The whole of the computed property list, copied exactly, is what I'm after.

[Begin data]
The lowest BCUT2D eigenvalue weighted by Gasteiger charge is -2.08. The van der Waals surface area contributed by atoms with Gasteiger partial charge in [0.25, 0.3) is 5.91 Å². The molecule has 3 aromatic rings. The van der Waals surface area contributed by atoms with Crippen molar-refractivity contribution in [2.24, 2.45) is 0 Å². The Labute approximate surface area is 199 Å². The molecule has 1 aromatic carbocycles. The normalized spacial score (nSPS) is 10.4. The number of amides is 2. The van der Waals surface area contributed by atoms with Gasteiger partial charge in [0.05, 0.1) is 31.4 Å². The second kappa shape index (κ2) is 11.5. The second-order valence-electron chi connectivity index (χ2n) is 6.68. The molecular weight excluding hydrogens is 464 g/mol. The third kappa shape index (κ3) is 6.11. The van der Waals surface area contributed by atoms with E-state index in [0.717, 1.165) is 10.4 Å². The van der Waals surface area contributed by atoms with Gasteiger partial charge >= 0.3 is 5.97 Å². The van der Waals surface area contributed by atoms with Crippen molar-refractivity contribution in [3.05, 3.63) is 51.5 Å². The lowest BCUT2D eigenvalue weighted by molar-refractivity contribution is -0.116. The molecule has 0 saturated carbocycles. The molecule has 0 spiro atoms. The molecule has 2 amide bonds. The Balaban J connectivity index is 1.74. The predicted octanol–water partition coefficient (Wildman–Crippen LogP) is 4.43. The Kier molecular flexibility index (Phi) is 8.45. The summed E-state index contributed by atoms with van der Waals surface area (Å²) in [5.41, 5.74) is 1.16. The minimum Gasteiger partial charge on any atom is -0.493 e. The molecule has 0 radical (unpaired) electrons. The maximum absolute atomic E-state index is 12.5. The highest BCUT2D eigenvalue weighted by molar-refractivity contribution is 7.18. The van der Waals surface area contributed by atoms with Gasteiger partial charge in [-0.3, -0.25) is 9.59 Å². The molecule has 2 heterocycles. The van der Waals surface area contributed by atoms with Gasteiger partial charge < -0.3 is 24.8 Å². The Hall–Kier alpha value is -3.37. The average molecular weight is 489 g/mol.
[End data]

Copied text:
The lowest BCUT2D eigenvalue weighted by Gasteiger charge is -2.08. The van der Waals surface area contributed by atoms with Gasteiger partial charge in [0.25, 0.3) is 5.91 Å². The molecule has 3 aromatic rings. The van der Waals surface area contributed by atoms with Crippen molar-refractivity contribution in [2.24, 2.45) is 0 Å². The Labute approximate surface area is 199 Å². The molecule has 1 aromatic carbocycles. The normalized spacial score (nSPS) is 10.4. The number of amides is 2. The van der Waals surface area contributed by atoms with Gasteiger partial charge in [0.05, 0.1) is 31.4 Å². The second kappa shape index (κ2) is 11.5. The second-order valence-electron chi connectivity index (χ2n) is 6.68. The molecular weight excluding hydrogens is 464 g/mol. The third kappa shape index (κ3) is 6.11. The van der Waals surface area contributed by atoms with E-state index in [0.717, 1.165) is 10.4 Å². The van der Waals surface area contributed by atoms with Gasteiger partial charge >= 0.3 is 5.97 Å². The van der Waals surface area contributed by atoms with Crippen molar-refractivity contribution in [3.05, 3.63) is 51.5 Å². The lowest BCUT2D eigenvalue weighted by molar-refractivity contribution is -0.116. The molecule has 0 saturated carbocycles. The molecule has 0 spiro atoms. The molecule has 2 amide bonds. The Balaban J connectivity index is 1.74. The predicted octanol–water partition coefficient (Wildman–Crippen LogP) is 4.43. The Kier molecular flexibility index (Phi) is 8.45. The summed E-state index contributed by atoms with van der Waals surface area (Å²) in [5.41, 5.74) is 1.16. The minimum Gasteiger partial charge on any atom is -0.493 e. The molecule has 0 radical (unpaired) electrons. The maximum absolute atomic E-state index is 12.5. The highest BCUT2D eigenvalue weighted by molar-refractivity contribution is 7.18. The van der Waals surface area contributed by atoms with Gasteiger partial charge in [-0.3, -0.25) is 9.59 Å². The molecule has 2 heterocycles. The van der Waals surface area contributed by atoms with Gasteiger partial charge < -0.3 is 24.8 Å². The Hall–Kier alpha value is -3.37. The average molecular weight is 489 g/mol.